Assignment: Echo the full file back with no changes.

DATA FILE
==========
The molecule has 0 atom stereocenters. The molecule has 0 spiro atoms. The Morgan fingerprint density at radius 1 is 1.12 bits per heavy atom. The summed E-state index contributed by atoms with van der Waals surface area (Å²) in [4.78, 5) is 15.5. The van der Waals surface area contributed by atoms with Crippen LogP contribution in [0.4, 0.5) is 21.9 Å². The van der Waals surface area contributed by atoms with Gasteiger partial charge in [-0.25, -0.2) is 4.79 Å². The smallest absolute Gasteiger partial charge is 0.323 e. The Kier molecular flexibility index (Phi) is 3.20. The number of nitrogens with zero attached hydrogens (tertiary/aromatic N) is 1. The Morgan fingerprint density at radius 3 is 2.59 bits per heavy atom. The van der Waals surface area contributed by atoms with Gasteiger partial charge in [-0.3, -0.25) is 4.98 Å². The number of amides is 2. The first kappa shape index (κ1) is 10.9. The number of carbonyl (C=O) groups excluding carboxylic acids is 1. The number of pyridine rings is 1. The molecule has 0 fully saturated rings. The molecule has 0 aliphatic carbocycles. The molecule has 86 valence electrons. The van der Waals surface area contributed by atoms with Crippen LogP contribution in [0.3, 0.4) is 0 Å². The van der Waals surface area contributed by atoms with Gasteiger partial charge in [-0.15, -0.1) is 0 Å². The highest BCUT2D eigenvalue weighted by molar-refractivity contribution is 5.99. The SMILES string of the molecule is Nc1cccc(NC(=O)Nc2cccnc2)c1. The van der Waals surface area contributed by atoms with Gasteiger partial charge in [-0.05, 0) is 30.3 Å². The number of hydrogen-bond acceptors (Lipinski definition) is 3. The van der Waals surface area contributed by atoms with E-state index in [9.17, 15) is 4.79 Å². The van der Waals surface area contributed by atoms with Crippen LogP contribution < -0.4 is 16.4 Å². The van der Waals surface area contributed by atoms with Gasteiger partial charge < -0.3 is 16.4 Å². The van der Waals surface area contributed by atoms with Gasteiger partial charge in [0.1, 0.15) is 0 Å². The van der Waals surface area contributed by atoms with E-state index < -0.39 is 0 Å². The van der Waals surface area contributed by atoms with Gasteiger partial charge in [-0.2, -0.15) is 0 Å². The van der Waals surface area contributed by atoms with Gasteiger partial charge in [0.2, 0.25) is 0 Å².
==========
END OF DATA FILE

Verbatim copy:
The molecule has 0 atom stereocenters. The molecule has 0 spiro atoms. The Morgan fingerprint density at radius 1 is 1.12 bits per heavy atom. The summed E-state index contributed by atoms with van der Waals surface area (Å²) in [4.78, 5) is 15.5. The van der Waals surface area contributed by atoms with Crippen LogP contribution in [0.4, 0.5) is 21.9 Å². The van der Waals surface area contributed by atoms with Gasteiger partial charge in [-0.25, -0.2) is 4.79 Å². The smallest absolute Gasteiger partial charge is 0.323 e. The Kier molecular flexibility index (Phi) is 3.20. The number of nitrogens with zero attached hydrogens (tertiary/aromatic N) is 1. The Morgan fingerprint density at radius 3 is 2.59 bits per heavy atom. The van der Waals surface area contributed by atoms with Gasteiger partial charge in [-0.3, -0.25) is 4.98 Å². The number of amides is 2. The first kappa shape index (κ1) is 10.9. The number of carbonyl (C=O) groups excluding carboxylic acids is 1. The number of pyridine rings is 1. The molecule has 0 fully saturated rings. The molecule has 0 aliphatic carbocycles. The molecule has 86 valence electrons. The van der Waals surface area contributed by atoms with Crippen LogP contribution in [0.3, 0.4) is 0 Å². The van der Waals surface area contributed by atoms with Gasteiger partial charge in [-0.15, -0.1) is 0 Å². The highest BCUT2D eigenvalue weighted by molar-refractivity contribution is 5.99. The SMILES string of the molecule is Nc1cccc(NC(=O)Nc2cccnc2)c1. The van der Waals surface area contributed by atoms with Gasteiger partial charge in [-0.05, 0) is 30.3 Å². The number of hydrogen-bond acceptors (Lipinski definition) is 3. The van der Waals surface area contributed by atoms with E-state index in [9.17, 15) is 4.79 Å². The van der Waals surface area contributed by atoms with Crippen LogP contribution < -0.4 is 16.4 Å². The van der Waals surface area contributed by atoms with Gasteiger partial charge < -0.3 is 16.4 Å². The van der Waals surface area contributed by atoms with Gasteiger partial charge in [0.1, 0.15) is 0 Å². The van der Waals surface area contributed by atoms with E-state index < -0.39 is 0 Å². The van der Waals surface area contributed by atoms with Gasteiger partial charge in [-0.2, -0.15) is 0 Å². The van der Waals surface area contributed by atoms with Gasteiger partial charge in [0.2, 0.25) is 0 Å².